The 13th-ranked Hoyas enjoyed a charmed night against No. 8 Syracuse, raining in jumpers from seemingly every spot on the floor en route to burying the Orange 88-74 before a raucous, sellout crowd at Verizon Center.
The Hoyas (12-3, 3-2 Big East) travel to No. 2 Duke on Saturday to complete the nation's most brutal post-Christmas stretch against their fifth top-12 team in six games.
Georgetown only can hope Wednesday night's smoldering shooting touch accompanies them to Cameron Indoor Stadium.
Entering Wednesday night's game against the Orange (16-2-4-1), the Hoyas had begun Big East play by shooting 31.3 percent from 3-point range. Aside from junior forward DaJuan Summers, the entire team struggled from behind the arc, nobody more than sophomore swingman Austin Freeman, who had made only one of 10 3-pointers in four Big East games.
On Wednesday night, Freeman and the entire roster didn't just get off the shneid; they went off on the Orange.
With Freeman (19 points) and Summers (21 points) leading the perimeter onslaught, the Hoyas dropped 12 their of 21 3-point attempts to dispatch one of the nation's hottest teams. Continuing a trend that began during Saturday's second-half surge against Providence, the offense ran through freshman center Greg Monroe (10 points, seven rebounds, six assists), and Georgetown shredded Syracuse's zone from the inside out.
The Hoyas shot 59.3 percent against Syracuse, scoring the most points in a Big East game in five years under Thompson.
"We put the ball in the basket," Thompson said. "We did a very good job of throwing it in and throwing it back out, getting penetration and throwing it opposite. So they were the kind of 3s that tend to go in more often than when you just whip it around the horn [and jack it up]. When you get it into the paint and then work back out, the ball seems to go in a little more often."
With John McCain sitting courtside and the entire NCAA tournament selection committee watching from a luxury box behind the Georgetown bench, the Hoyas put on a flashy first-half show against the Orange. Though the Hoyas never trailed, the game's defining run came after Syracuse sophomore point guard Jonny Flynn (14 points, nine assists) dropped a pull-up 3-pointer to cut the Hoyas' lead to 20-17 with 8:48 remaining before halftime.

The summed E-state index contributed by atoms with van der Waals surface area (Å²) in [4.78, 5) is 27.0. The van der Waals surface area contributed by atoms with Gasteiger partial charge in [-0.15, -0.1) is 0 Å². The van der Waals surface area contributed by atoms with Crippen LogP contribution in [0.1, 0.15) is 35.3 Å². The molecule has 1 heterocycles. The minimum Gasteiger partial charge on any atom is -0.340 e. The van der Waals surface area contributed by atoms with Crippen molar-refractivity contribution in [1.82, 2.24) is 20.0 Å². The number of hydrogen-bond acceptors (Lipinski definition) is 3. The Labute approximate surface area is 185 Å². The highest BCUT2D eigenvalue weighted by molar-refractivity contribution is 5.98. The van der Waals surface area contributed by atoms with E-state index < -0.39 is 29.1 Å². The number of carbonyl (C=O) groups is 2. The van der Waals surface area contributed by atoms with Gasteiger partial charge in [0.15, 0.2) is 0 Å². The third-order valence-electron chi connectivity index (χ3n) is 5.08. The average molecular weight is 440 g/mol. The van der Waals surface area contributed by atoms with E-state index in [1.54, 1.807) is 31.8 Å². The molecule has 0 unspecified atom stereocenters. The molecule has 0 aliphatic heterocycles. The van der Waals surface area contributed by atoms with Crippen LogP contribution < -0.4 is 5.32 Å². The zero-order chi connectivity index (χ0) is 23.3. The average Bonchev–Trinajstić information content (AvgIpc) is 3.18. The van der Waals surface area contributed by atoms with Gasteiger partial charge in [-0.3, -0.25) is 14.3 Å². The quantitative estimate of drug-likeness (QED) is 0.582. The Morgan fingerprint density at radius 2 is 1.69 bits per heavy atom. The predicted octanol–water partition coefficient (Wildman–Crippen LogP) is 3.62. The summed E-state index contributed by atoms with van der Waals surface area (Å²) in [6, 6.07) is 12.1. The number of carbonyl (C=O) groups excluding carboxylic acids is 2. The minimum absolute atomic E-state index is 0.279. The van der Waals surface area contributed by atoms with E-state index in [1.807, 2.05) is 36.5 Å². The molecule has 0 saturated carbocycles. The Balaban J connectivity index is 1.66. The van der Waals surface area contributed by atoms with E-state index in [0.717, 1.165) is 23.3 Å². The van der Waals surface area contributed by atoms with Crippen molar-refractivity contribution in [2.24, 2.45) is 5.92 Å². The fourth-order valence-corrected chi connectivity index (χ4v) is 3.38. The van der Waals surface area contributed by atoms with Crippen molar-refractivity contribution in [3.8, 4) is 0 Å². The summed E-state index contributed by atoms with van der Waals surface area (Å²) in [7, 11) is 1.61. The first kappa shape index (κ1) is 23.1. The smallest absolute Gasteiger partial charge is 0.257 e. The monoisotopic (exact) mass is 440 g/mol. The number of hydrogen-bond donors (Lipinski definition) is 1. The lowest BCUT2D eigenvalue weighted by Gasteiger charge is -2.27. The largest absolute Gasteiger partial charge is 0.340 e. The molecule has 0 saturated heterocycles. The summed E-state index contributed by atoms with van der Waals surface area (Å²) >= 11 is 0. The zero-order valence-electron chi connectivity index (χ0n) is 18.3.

The Hoyas responded with an 18-4 run over the next 5:13 with seven different players contributing points to the scoring surge, including reserves Jason Clark (12 points), Nikita Mescheriakov (six points), Julian Vaughn (five points) and Henry Sims (three points).
"Everyone played, and everyone made a significant contribution," said Thompson, who saw all 10 of his scholarship players score. "That discussion about the gap between our first and second teams was for last month. That's over. You saw that today. We have confidence in everyone on the team."
Syracuse never recovered from Georgetown's 50-32 halftime edge, making a handful of tepid runs in the second frame only to see each rebuffed by the Hoyas. Syracuse enjoyed some success on the offensive end against the Hoyas. Raw power forward Rick Jackson (17 points) and maligned guard Eric Devendorf (20 points) supplied a solid inside-outside combination for the Orange. But Syracuse simply could not string together a series of defensive stops against the confident Hoyas.
"We just didn't play the way we've been playing defensively all year," Syracuse Hall of Fame coach Jim Boeheim said. "We weren't active. We didn't rotate. ... We gave them too many open looks, and they knocked them down. That's to their credit. They're a tremendous team, and they played extremely well tonight."